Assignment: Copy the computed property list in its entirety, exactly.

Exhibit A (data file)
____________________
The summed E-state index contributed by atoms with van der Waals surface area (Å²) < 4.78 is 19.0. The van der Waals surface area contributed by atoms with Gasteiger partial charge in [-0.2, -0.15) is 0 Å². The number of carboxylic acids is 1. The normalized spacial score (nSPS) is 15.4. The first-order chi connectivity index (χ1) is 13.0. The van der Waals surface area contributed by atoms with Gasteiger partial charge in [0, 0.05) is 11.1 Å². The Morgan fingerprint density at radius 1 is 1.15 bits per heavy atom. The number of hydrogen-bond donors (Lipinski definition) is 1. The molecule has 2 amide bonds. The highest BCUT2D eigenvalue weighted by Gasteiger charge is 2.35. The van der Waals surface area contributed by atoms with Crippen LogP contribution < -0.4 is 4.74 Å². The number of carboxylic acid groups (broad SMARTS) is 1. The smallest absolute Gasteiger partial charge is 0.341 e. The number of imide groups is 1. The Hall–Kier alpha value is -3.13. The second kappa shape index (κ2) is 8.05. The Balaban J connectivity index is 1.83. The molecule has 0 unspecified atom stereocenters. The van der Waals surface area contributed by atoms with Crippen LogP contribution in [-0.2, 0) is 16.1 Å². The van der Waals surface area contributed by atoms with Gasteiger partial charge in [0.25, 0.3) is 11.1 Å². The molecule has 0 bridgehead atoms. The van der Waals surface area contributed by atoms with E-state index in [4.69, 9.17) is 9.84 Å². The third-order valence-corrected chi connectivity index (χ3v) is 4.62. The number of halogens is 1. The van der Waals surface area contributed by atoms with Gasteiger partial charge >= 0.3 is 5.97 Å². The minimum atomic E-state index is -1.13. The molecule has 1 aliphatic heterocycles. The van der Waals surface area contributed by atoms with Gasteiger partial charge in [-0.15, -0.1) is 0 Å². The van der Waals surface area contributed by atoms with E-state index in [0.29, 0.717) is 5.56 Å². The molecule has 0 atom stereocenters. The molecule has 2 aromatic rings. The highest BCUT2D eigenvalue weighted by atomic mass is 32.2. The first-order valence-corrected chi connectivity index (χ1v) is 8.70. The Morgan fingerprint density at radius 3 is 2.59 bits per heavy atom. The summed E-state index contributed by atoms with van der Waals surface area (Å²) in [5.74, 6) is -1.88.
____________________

The summed E-state index contributed by atoms with van der Waals surface area (Å²) < 4.78 is 19.0. The van der Waals surface area contributed by atoms with Gasteiger partial charge in [-0.2, -0.15) is 0 Å². The number of carboxylic acids is 1. The normalized spacial score (nSPS) is 15.4. The first-order chi connectivity index (χ1) is 13.0. The van der Waals surface area contributed by atoms with Gasteiger partial charge in [0, 0.05) is 11.1 Å². The Morgan fingerprint density at radius 1 is 1.15 bits per heavy atom. The number of hydrogen-bond donors (Lipinski definition) is 1. The molecule has 2 amide bonds. The highest BCUT2D eigenvalue weighted by Gasteiger charge is 2.35. The van der Waals surface area contributed by atoms with Crippen LogP contribution < -0.4 is 4.74 Å². The number of carboxylic acid groups (broad SMARTS) is 1. The smallest absolute Gasteiger partial charge is 0.341 e. The number of imide groups is 1. The Hall–Kier alpha value is -3.13. The second kappa shape index (κ2) is 8.05. The Balaban J connectivity index is 1.83. The molecule has 0 unspecified atom stereocenters. The van der Waals surface area contributed by atoms with Crippen LogP contribution in [-0.2, 0) is 16.1 Å². The van der Waals surface area contributed by atoms with Gasteiger partial charge in [0.25, 0.3) is 11.1 Å². The molecule has 0 bridgehead atoms. The van der Waals surface area contributed by atoms with E-state index in [4.69, 9.17) is 9.84 Å². The third-order valence-corrected chi connectivity index (χ3v) is 4.62. The number of halogens is 1. The van der Waals surface area contributed by atoms with Gasteiger partial charge >= 0.3 is 5.97 Å². The minimum atomic E-state index is -1.13. The molecule has 1 aliphatic heterocycles. The van der Waals surface area contributed by atoms with Gasteiger partial charge in [-0.15, -0.1) is 0 Å². The van der Waals surface area contributed by atoms with E-state index in [0.29, 0.717) is 5.56 Å². The molecule has 0 atom stereocenters. The molecule has 2 aromatic rings. The highest BCUT2D eigenvalue weighted by atomic mass is 32.2. The first-order valence-corrected chi connectivity index (χ1v) is 8.70. The Morgan fingerprint density at radius 3 is 2.59 bits per heavy atom. The summed E-state index contributed by atoms with van der Waals surface area (Å²) in [5.74, 6) is -1.88.